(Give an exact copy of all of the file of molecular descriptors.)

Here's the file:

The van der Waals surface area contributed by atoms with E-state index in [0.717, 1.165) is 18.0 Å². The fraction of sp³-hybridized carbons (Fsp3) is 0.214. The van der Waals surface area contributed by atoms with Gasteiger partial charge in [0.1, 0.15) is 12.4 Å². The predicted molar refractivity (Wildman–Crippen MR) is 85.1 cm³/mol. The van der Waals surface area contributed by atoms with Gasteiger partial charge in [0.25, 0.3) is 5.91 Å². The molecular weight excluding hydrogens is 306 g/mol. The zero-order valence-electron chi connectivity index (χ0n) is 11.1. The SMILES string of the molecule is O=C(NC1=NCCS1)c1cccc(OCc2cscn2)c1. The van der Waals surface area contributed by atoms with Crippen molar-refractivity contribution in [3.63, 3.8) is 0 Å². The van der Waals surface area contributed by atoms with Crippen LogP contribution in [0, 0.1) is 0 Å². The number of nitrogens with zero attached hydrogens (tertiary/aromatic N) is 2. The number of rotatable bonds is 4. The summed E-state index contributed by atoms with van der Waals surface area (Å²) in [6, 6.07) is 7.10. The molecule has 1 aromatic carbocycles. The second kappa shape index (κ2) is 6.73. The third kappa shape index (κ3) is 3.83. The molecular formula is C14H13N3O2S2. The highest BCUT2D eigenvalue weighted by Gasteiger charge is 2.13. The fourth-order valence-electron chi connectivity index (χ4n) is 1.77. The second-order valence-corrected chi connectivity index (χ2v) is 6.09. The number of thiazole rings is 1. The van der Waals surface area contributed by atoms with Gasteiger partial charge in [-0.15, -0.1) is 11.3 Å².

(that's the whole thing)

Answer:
The van der Waals surface area contributed by atoms with E-state index in [0.717, 1.165) is 18.0 Å². The fraction of sp³-hybridized carbons (Fsp3) is 0.214. The van der Waals surface area contributed by atoms with Gasteiger partial charge in [0.1, 0.15) is 12.4 Å². The predicted molar refractivity (Wildman–Crippen MR) is 85.1 cm³/mol. The van der Waals surface area contributed by atoms with Gasteiger partial charge in [0.25, 0.3) is 5.91 Å². The molecular weight excluding hydrogens is 306 g/mol. The zero-order valence-electron chi connectivity index (χ0n) is 11.1. The SMILES string of the molecule is O=C(NC1=NCCS1)c1cccc(OCc2cscn2)c1. The van der Waals surface area contributed by atoms with Crippen molar-refractivity contribution in [3.63, 3.8) is 0 Å². The van der Waals surface area contributed by atoms with Crippen LogP contribution in [0, 0.1) is 0 Å². The number of nitrogens with zero attached hydrogens (tertiary/aromatic N) is 2. The number of rotatable bonds is 4. The summed E-state index contributed by atoms with van der Waals surface area (Å²) in [6, 6.07) is 7.10. The molecule has 1 aromatic carbocycles. The second kappa shape index (κ2) is 6.73. The third kappa shape index (κ3) is 3.83. The molecular formula is C14H13N3O2S2. The highest BCUT2D eigenvalue weighted by Gasteiger charge is 2.13. The fourth-order valence-electron chi connectivity index (χ4n) is 1.77. The second-order valence-corrected chi connectivity index (χ2v) is 6.09. The number of thiazole rings is 1. The van der Waals surface area contributed by atoms with Gasteiger partial charge in [-0.15, -0.1) is 11.3 Å².